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The risk of major amputation or even death from circulatory problems in the lower limbs for people with diabetes is still fairly high, according to Italian researchers.
Reporting in the journal Diabetes Care, researchers from the Diabetic Foot Center, IRCCS Multimedica, in Milan, followed patients for six years and found that while the threat of amputation from what is called "diabetic foot" still existed, it was possible to revascularize the limb and save it in 95 percent of cases, up from 25 percent of the cases at the beginning of the 90s.
"The rate of amputation was consistently lower in patients that received revascularization compared with patients that could not undergo revascularization," the investigators point out.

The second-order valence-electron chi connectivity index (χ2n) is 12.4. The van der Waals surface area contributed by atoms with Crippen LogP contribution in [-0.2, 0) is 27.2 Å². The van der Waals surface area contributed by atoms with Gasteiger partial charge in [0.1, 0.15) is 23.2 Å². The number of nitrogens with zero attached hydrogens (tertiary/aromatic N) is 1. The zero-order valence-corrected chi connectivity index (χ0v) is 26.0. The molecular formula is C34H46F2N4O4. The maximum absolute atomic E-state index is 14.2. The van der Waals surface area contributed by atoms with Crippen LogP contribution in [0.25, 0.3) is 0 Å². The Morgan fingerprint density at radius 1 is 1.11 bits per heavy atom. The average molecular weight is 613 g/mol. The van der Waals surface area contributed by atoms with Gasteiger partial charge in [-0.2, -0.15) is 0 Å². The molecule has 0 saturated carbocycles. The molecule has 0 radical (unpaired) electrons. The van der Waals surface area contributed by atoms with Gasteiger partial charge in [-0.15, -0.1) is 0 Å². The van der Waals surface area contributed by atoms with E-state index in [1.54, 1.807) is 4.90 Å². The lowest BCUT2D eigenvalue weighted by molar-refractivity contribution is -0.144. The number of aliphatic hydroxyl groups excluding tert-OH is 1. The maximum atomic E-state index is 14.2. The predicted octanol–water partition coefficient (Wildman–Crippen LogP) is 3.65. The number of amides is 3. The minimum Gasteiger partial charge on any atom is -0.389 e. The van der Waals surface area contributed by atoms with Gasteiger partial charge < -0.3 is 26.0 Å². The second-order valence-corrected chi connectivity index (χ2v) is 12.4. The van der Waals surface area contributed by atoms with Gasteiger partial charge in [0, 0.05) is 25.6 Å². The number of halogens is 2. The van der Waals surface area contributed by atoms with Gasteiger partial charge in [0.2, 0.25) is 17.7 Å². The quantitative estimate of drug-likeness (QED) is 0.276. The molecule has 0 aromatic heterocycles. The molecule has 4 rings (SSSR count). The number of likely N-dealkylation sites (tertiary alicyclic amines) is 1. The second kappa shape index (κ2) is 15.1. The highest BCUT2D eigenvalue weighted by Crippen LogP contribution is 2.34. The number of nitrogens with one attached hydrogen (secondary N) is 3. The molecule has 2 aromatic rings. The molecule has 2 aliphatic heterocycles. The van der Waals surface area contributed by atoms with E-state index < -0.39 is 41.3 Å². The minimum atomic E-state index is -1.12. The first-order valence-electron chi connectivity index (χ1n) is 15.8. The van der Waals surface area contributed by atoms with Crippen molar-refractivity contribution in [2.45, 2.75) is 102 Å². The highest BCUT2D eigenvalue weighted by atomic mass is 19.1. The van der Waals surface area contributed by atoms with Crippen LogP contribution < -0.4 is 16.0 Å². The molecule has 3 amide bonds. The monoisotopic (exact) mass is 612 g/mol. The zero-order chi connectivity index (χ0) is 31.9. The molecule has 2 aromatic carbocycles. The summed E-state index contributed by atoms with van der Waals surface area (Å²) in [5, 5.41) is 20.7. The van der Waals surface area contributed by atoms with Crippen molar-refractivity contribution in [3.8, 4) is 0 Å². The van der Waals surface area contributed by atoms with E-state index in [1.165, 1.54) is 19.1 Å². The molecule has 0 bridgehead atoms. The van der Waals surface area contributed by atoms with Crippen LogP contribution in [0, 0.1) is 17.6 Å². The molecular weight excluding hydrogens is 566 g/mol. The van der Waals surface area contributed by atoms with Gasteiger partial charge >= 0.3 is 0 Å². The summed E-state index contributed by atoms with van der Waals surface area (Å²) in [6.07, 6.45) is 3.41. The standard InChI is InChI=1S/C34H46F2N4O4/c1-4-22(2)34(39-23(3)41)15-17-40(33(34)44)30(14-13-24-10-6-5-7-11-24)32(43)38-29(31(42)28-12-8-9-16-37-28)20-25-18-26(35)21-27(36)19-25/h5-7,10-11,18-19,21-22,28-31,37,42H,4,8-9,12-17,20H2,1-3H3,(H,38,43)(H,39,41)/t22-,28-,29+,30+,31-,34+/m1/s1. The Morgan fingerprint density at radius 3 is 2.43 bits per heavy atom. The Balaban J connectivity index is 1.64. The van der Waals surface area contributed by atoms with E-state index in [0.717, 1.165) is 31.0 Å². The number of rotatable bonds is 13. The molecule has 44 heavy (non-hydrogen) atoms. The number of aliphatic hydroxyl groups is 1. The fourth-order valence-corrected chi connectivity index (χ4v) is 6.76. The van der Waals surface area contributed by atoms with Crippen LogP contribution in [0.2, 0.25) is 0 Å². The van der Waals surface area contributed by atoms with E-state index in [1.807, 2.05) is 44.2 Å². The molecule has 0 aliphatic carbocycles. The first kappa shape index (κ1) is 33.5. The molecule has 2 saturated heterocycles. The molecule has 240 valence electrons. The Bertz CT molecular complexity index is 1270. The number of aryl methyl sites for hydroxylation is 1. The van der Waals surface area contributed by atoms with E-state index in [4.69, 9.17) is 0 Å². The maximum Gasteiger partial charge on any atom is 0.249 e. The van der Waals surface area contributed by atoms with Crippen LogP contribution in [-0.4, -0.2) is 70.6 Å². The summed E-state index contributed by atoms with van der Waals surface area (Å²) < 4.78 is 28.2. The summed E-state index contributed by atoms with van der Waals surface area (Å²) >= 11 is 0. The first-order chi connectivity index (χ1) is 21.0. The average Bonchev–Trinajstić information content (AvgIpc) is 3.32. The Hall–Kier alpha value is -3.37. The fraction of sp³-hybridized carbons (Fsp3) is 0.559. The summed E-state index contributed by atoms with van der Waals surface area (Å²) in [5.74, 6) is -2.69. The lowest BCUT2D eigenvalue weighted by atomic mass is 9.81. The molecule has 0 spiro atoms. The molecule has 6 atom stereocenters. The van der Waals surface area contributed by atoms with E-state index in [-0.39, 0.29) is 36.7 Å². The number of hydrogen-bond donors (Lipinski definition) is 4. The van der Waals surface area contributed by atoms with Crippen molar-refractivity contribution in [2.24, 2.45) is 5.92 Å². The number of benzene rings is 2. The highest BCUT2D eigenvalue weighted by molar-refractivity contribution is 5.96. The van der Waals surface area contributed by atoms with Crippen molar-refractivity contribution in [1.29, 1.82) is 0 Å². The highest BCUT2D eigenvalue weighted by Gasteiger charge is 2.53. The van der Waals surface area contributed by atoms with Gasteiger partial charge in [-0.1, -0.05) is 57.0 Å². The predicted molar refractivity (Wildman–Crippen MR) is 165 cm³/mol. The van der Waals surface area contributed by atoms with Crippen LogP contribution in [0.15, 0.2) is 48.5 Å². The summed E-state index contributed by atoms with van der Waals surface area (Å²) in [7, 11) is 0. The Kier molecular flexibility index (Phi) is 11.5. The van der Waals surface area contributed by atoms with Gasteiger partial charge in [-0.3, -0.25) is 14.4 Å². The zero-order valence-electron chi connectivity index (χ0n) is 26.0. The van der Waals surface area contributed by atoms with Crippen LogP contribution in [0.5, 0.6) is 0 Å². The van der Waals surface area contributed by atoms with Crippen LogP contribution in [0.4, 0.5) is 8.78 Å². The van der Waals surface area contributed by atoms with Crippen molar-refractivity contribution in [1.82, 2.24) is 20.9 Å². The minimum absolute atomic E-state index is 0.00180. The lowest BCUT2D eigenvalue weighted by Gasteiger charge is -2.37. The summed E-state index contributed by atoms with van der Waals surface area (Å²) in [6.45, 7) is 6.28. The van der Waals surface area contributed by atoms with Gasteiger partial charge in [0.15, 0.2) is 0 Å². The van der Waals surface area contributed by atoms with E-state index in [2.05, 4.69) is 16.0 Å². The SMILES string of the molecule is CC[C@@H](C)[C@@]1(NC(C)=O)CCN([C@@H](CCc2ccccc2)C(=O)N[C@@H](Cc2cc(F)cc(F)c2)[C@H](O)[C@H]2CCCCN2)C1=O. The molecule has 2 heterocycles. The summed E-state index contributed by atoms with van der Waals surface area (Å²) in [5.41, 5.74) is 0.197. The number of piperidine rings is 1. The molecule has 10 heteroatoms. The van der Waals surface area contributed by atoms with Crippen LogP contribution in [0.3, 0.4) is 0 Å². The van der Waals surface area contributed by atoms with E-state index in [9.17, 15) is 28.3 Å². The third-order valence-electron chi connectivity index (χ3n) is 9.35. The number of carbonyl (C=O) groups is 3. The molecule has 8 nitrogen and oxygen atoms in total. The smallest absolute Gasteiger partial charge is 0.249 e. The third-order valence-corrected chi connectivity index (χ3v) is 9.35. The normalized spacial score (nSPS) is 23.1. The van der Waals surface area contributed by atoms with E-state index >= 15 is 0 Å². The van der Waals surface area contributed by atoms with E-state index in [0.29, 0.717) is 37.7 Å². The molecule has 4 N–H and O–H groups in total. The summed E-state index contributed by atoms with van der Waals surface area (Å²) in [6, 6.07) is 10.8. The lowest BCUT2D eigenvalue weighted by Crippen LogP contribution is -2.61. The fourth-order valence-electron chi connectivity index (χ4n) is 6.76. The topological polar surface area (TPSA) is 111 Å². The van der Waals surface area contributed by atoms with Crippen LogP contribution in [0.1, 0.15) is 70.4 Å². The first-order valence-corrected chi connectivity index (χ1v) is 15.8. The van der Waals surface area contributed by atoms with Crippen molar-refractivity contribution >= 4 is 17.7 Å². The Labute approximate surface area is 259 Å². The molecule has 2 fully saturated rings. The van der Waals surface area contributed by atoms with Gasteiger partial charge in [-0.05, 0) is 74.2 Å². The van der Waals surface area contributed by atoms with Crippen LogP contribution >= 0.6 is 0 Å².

Patients who could not be revascularized were also three times more likely to die over the course of the study.
Diabetes is a serious illness worldwide and the American Diabetes Association estimates that the total annual economic cost of the disease in the U.S. in 2007 was $174 billion. It is believed that 5.7 million people with diabetes are undiagnosed - 24 percent of all those with the disease. This despite the fact it is relatively easy to diagnose with blood tests.
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